Kapler and the Phillies still need to name a pitching coach and first-base coach. Last week, they named Dusty Wathan third-base coach and hired John Mallee as hitting coach, while retaining Rick Kranitz, who was the assistant pitching coach last season (see story). He could fill the main pitching coach vacancy, although his role is currently to be determined.

In 2017, Bob McClure served the Phillies as pitching coach and Mickey Morandini was first-base coach.

MLB Notes: Astros' Jose Altuve, Marlins' Giancarlo Stanton claim MVP awards

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USA Today Images

MLB Notes: Astros' Jose Altuve, Marlins' Giancarlo Stanton claim MVP awards

Houston Astros dynamo Jose Altuve has won the American League MVP award, towering over New York Yankees slugger Aaron Judge by a wide margin.

The 5-foot-6 Altuve drew 27 of the 30 first-place votes in balloting by members of the Baseball Writers' Association of America.

Altuve batted a major league-best .346. He hit 24 home runs with 81 RBIs, scored 112 times, stole 32 bases and showed a sharp glove at second base.

The 6-foot-7 Judge won the AL Rookie of the Year award Monday. He set a rookie record with 52 home runs.

Jose Ramirez of the Cleveland Indians finished third. The award was announced Thursday.

Altuve helped lead the Astros to their first World Series championship. Voting for these honors was completed before the postseason began.

Miami Marlins slugger Giancarlo Stanton won the NL MVP award, barely edging Joey Votto of the Cincinnati Reds.

In the closest MVP vote since 1979, Stanton became only the sixth player to win from a losing team. Stanton led the big leagues with 59 home runs and 132 RBIs (see full story).

MLB: Manfred says pace changes will happen with or without union
Major League Baseball will change rules to speed games next year with or without an agreement with the players' association.

Management proposed last offseason to institute a 20-second pitch clock, allow one trip to the mound by a catcher per pitcher each inning and raise the bottom of the strike zone from just beneath the kneecap to its pre-1996 level at the top of the kneecap. The union didn't agree, and clubs have the right to impose those changes unilaterally for 2018.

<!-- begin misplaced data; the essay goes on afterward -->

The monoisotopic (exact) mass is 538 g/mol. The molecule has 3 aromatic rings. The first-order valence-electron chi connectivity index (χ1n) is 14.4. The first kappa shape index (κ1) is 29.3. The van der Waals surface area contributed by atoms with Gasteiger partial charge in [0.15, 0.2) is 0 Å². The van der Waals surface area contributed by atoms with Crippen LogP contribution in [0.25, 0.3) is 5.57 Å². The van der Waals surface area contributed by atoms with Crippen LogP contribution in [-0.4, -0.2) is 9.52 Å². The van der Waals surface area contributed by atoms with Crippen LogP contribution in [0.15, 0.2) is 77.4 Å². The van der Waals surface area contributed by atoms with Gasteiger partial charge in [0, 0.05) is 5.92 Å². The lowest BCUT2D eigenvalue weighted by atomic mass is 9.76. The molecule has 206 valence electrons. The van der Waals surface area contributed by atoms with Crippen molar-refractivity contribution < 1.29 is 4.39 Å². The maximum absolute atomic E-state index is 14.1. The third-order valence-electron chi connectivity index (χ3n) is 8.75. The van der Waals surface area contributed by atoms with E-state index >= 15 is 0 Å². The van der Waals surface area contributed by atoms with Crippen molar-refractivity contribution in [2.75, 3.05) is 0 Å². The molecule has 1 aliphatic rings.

Players and MLB have held initial bargaining since summer, and MLB chief legal officer Dan Halem said this week he would like an agreement by mid-January.

"My preferred path is a negotiated agreement with the players, but if we can't get an agreement we are going to have rule changes in 2018 one way or the other," baseball Commissioner Rob Manfred said Thursday after a quarterly owners' meeting.

Nine-inning games averaged a record 3 hours, 5 minutes during the regular season and 3:29 during the postseason.

There are ongoing talks for a new posting system with Japan to replace the deal that expired Nov. 1, one that would allow star Japanese pitcher/outfielder Shohei Otani to leave the Pacific League's Nippon Ham Fighters to sign with a big league team (see full story).

Mariners: Team makes trade, raises available money for Japan's Otani​
The Seattle Mariners have gained more flexibility if they want to try to sign star Japanese pitcher/outfielder Shohei Otani.

They acquired an additional $500,000 for their international signing bonus pool from the Chicago White Sox in a trade for Brazilian right-hander Thyago Vieira.

Otani, a 23-year-old right-hander, would be limited to a minor league contract with a signing bonus under Major League Baseball's new collective bargaining agreement. The trade announced Thursday increases the Mariners' available money for a signing bonus to $1,557,500. Seattle has spent $3,942,500 on bonuses in the signing year that started July 2 from a pool that rose to $5.5 million with the trade.

The 24-year-old Vieira made his major league debut with a scoreless inning against Baltimore on Aug. 14, his only big league appearance. He was 2-3 with two saves and a 3.72 ERA in 29 games this year for Double-A Arkansas and 0-1 with two saves and a 4.58 ERA in 12 games for Triple-A Tacoma.

Chicago is restricted to a maximum $300,000 signing bonus because it exceeded its pool in a previous year under the old labor contract.